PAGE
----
Sub-investment grade European corporates are experiencing a severe increase in financial stress and a dramatic fall in profitability, while their A-rated counterparts are seeing only a marginally increased financial burden. This is according to research by Demica, the securitisation consultancy and technology services company. Financial pressure for last year was measured by using a model based on interest cover – the relationship between profits and interest payments on debt commitments – and was compared year on year. The study revealed that financial stress has increased for all rated companies in Europe. However, the increase has been marginal for A-rated companies (3%), substantial for B-rated companies (36%), and punishing for sub-investment grade companies (49%). Demica says an increase in leveraged buy-outs is to blame for the heightened financial pressure. Declan Lynch, executive vice president at Demica, commented: ‘Sub-investment grade corporations across Europe are being hit hard by the high cost of servicing current debt commitments.’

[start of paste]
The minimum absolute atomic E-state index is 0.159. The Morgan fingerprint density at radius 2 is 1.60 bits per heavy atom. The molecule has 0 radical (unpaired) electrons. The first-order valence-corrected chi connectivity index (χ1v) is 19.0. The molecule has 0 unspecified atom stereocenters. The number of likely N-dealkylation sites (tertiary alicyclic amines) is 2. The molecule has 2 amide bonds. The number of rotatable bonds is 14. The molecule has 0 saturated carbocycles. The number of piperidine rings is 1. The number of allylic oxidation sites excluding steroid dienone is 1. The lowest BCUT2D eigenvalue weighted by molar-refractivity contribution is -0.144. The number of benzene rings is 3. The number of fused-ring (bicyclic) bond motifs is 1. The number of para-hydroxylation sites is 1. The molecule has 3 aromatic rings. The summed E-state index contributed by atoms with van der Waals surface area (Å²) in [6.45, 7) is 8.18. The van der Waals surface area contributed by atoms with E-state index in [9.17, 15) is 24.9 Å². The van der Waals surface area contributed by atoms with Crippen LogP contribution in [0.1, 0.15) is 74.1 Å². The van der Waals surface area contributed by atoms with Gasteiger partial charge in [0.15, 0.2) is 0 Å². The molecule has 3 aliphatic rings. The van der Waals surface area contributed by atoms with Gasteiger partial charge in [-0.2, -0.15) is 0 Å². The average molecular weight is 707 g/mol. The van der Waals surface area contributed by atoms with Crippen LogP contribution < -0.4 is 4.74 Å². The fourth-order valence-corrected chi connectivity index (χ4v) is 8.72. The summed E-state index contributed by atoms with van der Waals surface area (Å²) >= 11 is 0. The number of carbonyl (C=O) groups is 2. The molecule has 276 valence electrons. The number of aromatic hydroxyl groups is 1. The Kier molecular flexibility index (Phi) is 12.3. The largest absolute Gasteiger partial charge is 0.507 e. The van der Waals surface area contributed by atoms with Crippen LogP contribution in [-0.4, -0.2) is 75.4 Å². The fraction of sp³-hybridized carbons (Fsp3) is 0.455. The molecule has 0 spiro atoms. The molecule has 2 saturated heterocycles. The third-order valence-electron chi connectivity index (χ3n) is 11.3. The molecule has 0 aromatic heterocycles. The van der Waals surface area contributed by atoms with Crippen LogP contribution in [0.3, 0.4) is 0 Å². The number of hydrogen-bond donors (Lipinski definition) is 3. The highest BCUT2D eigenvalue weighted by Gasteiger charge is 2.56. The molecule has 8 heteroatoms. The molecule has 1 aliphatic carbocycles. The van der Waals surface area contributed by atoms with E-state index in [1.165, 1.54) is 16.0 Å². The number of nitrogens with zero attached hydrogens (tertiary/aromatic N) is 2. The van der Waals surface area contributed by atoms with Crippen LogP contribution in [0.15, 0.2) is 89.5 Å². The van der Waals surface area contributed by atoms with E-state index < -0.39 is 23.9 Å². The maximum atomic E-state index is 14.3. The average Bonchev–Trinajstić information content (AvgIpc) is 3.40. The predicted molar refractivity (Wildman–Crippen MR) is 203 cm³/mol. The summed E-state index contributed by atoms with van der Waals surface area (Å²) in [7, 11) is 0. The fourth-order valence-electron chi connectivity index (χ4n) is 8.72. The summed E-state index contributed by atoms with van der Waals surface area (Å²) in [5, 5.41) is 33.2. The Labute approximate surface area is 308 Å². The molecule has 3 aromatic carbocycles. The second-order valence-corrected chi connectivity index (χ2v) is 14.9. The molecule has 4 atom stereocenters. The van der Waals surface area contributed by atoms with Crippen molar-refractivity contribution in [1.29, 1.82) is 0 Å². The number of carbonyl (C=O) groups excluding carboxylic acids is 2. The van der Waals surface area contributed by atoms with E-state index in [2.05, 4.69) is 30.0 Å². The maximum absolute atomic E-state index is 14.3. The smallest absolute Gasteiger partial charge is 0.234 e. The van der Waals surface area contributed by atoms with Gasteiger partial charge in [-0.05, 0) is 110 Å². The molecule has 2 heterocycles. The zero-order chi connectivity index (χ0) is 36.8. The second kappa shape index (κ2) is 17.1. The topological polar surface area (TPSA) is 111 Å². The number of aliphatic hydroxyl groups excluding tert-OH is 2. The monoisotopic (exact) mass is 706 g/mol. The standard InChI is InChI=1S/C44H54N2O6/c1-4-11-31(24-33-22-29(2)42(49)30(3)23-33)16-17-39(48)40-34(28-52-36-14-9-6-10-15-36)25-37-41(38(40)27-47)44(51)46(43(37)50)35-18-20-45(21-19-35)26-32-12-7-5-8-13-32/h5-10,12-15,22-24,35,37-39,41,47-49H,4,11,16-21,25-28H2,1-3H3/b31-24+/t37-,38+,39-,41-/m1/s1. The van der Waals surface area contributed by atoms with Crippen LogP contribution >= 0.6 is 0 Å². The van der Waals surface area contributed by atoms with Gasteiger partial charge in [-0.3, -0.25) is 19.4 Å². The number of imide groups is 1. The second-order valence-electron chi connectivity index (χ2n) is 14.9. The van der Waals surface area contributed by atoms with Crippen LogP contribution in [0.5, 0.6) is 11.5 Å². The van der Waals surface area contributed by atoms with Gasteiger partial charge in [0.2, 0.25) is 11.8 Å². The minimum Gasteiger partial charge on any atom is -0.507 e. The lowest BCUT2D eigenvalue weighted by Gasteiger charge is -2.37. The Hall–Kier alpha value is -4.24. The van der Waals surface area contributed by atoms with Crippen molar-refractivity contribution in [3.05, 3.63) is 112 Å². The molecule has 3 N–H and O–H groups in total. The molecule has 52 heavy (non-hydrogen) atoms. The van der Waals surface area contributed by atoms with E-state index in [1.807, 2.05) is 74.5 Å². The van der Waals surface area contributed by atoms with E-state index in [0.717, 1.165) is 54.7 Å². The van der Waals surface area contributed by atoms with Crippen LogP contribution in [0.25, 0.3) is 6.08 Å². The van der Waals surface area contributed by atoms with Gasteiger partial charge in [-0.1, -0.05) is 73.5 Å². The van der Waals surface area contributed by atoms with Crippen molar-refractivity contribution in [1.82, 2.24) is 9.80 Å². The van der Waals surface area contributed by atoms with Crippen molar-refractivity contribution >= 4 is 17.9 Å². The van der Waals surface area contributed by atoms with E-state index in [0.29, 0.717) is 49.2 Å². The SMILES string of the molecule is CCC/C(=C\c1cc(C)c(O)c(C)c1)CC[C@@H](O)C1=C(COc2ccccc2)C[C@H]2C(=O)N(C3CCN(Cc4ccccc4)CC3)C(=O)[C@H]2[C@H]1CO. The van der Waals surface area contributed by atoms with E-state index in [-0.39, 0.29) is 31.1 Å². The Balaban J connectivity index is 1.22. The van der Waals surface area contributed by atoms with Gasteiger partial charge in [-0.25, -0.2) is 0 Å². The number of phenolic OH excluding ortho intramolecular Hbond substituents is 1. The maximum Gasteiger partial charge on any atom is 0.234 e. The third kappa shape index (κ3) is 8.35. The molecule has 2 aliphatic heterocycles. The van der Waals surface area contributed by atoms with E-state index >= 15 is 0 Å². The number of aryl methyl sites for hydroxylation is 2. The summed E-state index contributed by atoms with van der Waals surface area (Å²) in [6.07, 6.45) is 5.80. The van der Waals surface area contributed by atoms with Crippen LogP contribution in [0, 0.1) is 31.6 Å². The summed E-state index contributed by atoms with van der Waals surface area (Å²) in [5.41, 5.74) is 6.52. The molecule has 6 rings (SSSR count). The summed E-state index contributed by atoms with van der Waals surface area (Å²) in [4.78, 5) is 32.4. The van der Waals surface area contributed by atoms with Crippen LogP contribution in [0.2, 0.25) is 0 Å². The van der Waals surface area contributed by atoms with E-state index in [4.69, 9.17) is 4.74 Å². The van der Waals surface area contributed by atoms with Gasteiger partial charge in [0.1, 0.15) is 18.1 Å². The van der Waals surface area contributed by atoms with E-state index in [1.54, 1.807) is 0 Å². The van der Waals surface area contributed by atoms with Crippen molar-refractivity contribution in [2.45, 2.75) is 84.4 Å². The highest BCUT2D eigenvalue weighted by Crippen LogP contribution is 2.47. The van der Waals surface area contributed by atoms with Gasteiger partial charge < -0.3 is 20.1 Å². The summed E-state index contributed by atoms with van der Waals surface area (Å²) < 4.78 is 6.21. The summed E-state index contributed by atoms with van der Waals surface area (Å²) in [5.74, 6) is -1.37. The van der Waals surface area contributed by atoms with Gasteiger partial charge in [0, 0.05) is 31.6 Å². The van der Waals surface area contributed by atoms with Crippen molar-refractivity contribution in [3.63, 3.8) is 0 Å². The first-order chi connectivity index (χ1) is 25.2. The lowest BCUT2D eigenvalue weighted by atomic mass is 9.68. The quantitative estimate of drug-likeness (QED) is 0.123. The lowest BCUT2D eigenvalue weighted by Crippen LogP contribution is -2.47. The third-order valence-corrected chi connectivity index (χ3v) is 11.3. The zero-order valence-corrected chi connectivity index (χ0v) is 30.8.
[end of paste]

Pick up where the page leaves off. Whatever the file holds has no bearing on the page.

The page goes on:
A report by broking group Marsh examines the repercussions from the administration of the South Korean company, which filed for bankruptcy protection at the end of August.
Global research by C2FO suggests that smaller businesses are less concerned with the repercussions of Brexit and the upcoming US presidential election.
A squeeze on skilled talent means it now takes an average of seven weeks to fill open permanent roles in finance in the UK according to new research from financial services recruitment firm Robert Half.
Early-stage merger and acquisition deals in Asia-Pacific show nearly 10% year-on-year growth in recent months.